After a long wait, infrastructure funding through the American Jobs Plan is finally on the horizon. As has been blogged about previously, the $2.3 trillion that is planned will infuse significant capital for much needed infrastructure. The plan, as its currently drafted, covers a broad range of project categories that will benefit companies, businesses, and citizens of the United States. There are many facets to the plan; items of note to our water and wastewater clients are the investments the government is making into the US Environmental Protection Agency’s (EPA) Clean Water and Drinking Water State Revolving Fund (SRF) programs.
These SRF programs are available in all 50 states including Puerto Rico, and provide low-interest, and sometimes zero-interest loans to cities, counties, territories, and entities. SRF programs are the most heavily-used funding programs nationwide, primarily because they are the most economical loan programs available.
I’ve written before about how to comply with complex funding requirements for infrastructure projects. These programs are no exception. Invariably, there will be requirements to maintain funding. In 2009, the American Recovery and Reinvestment Act required SRF borrowers to comply with the Buy American Act. The act established the need to use American-made iron and steel products for eligible projects that received funding. The Davis-Bacon Act became a permanent fixture within the SRF programs to protect the worker’s employed by construction companies. With those two requirements also came Jobs Reporting, a requirement formed to track the number of job opportunities created because of the funding investment provided. We can safely assume this new plan will likely include the old requirements, as well as the possibility of new requirements.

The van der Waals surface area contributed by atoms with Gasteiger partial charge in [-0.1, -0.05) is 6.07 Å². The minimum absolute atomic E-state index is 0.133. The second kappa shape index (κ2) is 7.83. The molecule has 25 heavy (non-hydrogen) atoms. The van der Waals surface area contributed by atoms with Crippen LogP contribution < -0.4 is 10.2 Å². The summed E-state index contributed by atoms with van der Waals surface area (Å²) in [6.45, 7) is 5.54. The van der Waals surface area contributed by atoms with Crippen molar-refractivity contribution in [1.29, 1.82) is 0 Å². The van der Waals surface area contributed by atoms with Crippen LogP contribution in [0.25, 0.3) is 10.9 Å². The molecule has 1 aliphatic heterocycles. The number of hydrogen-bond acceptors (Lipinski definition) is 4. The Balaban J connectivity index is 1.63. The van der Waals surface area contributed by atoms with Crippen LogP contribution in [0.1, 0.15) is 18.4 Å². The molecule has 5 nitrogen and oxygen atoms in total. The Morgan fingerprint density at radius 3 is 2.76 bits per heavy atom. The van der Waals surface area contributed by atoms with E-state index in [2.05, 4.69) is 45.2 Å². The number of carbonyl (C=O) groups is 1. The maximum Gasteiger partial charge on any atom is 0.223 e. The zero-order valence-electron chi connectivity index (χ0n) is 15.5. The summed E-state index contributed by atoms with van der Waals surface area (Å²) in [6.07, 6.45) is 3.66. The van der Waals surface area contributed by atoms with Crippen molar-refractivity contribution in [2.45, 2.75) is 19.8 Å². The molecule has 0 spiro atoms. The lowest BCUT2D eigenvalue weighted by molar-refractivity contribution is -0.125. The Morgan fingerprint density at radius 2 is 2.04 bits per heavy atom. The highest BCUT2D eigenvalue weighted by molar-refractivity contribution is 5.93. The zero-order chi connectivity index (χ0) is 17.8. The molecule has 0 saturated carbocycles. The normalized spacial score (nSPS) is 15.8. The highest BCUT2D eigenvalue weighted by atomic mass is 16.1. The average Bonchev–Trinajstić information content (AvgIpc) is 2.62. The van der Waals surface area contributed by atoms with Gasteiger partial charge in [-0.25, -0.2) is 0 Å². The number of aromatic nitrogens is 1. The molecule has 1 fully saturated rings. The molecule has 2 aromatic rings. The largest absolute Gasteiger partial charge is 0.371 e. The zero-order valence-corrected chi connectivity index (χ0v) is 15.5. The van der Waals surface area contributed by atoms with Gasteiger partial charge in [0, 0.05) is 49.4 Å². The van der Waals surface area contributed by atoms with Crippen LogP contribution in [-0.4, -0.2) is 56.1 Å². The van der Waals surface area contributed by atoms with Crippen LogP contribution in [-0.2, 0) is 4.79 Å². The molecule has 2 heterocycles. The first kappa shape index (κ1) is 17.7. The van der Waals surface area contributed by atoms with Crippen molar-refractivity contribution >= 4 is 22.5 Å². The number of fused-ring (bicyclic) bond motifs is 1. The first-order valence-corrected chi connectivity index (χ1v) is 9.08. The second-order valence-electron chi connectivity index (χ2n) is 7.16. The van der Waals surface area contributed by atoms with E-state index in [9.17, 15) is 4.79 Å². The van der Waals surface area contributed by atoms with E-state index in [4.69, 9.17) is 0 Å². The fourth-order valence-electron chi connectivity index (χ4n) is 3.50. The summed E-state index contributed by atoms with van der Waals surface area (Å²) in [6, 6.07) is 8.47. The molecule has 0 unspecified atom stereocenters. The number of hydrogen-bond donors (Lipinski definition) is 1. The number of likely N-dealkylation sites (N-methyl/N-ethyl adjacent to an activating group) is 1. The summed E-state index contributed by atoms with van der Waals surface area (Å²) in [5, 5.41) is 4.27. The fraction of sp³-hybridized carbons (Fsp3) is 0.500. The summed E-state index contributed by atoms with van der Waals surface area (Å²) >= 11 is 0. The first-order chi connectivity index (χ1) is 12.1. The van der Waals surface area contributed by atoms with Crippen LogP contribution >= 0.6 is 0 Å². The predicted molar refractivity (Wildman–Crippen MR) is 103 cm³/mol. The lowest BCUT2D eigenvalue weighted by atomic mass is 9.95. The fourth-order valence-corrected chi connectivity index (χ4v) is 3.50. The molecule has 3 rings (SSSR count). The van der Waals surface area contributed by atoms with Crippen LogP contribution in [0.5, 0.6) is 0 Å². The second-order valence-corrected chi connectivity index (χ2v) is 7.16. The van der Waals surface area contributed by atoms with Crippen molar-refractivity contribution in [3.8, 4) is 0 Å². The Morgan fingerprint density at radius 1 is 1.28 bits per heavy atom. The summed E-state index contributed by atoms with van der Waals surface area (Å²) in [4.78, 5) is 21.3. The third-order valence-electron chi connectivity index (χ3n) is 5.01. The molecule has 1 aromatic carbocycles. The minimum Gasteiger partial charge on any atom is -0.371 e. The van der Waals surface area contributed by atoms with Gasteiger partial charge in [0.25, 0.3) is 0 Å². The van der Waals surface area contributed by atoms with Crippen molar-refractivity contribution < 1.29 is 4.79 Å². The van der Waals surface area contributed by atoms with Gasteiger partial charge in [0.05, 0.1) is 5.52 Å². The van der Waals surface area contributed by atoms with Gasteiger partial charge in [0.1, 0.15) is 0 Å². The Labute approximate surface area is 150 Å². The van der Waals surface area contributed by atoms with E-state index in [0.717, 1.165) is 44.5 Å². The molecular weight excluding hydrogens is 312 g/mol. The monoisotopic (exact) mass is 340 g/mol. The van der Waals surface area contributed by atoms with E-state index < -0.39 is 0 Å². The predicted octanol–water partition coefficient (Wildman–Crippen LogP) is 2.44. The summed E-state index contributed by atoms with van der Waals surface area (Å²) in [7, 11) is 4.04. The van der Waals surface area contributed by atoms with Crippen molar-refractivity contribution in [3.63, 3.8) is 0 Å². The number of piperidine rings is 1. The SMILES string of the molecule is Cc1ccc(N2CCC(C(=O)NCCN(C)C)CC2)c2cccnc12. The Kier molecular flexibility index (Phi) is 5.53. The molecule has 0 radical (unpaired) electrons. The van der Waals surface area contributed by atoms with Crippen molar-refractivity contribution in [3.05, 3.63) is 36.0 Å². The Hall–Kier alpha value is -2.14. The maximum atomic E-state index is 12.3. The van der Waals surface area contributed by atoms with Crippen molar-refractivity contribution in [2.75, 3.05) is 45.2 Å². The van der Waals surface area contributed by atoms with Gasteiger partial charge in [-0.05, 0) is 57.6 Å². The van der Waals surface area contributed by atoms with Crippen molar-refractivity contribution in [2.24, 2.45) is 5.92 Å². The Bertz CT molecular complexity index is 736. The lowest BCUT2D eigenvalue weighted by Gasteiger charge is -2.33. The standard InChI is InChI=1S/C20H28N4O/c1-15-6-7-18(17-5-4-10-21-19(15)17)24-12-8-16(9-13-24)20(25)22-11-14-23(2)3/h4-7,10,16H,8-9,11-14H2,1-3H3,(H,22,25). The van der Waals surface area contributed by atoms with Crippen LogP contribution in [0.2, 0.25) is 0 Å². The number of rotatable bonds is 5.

As consultants specializing in the design and construction of the types of projects the plan will fund, there are things we can do in advance to help our clients be ready for the wave. The SRF process differs in every state, but the underlying rules remain the same. Timing and preparation are key!
The SRF process begins with:
- Creating a Facility Plan / Environmental Impact Document / Planning Document. All names are synonymous with the plan that will provide the program with the overall view of the project or projects that the community is seeking funding for, as well as cost comparisons, alternatives considered, the alternative selected, an environmental/socioeconomic overview, financial and project planning, and public participation.
- Ascertaining Project Readiness / Readiness to Proceed / Shovel-Readiness. Has the design been completed? Have permits been obtained? Is the project ready to go? These questions will be evaluated, and projects will compete against each other according to priority and the ability to move forward expeditiously.
The time is now! We can help create successful, fully-funded projects that have the potential to provide enormous economic benefits to the people of the area. The SRF loan programs provide one of the most sustainable resources for financial viability nationwide. Put the programs to work for you.